Even the most rational and level-headed entrepreneurs are at risk of becoming emotionally attached to their ideas and undervaluing others’ strong investment potential. Hooshangi et al.’s “The Impact of Idea Generation and Potential Appropriation on Entrepreneurship: An Experimental Study” demonstrates how the act of generating ideas can cloud judgment and make innovators undervalue outsider solutions.
Some participants were prompted to design a specific business solution, which resulted in three different types of people:
- people evaluating their own ideas;
- people who had an idea but were evaluating someone else’s, and
- people with no original ideas who evaluated the ideas of others.
The bottom line is this: idea generating participants invested nearly twice as much in an idea if it was their own, regardless of the idea’s objective quality judgment.
Other idea generators invested nearly double in unknown ideas than in known ones. In theory, investors with ideas based their expectations of unknown idea quality on the inflated opinions of their own ideas, and overall considered these stronger than the potential investments with which they were presented. One arm of the study accounted for the threat of someone else investing in a skipped idea; however, this had surprisingly little effect. The most accurate and fruitful decisions across the board were those of investors who were not idea generators.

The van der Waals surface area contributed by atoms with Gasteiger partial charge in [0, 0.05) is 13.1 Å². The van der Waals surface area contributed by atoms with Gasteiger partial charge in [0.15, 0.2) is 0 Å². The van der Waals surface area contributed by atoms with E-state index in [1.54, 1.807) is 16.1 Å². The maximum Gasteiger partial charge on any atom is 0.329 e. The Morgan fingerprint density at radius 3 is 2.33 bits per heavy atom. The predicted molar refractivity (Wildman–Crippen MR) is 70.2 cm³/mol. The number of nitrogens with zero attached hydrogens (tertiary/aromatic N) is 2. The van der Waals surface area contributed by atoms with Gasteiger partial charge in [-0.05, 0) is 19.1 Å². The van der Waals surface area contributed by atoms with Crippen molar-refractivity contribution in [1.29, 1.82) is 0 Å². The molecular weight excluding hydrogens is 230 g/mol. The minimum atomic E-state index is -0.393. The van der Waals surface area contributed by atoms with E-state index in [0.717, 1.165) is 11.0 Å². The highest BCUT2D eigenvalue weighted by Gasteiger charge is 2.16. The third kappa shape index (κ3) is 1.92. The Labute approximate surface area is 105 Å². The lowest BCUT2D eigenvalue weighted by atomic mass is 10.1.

The study’s analysis suggests that loosening restrictions on intellectual property might result in greater market diversity and innovation; if all entrepreneurs believe their solution to be the best, they will branch off to create their own firms and seek investment from those who can be convinced of their idea’s value. However, entrepreneurs should be aware of their tendency to lower expectations of valuable innovators. Though they may consider themselves experts in their fields, they can undervalue good workers and put too much pressure on themselves to handle on projects, fearing that others will not give due respect to their innovations.
Entrepreneurs are open to the same psychological pitfalls as all decision makers. A question unanswered by the research was why entrepreneurs are driven to invest in unknown ideas, and discoveries may reveal the process between waiting for the “next big thing”. Future research would also create an objective measure for regret of losing investments to another investor.
Contributed by Abigail Hintermeister.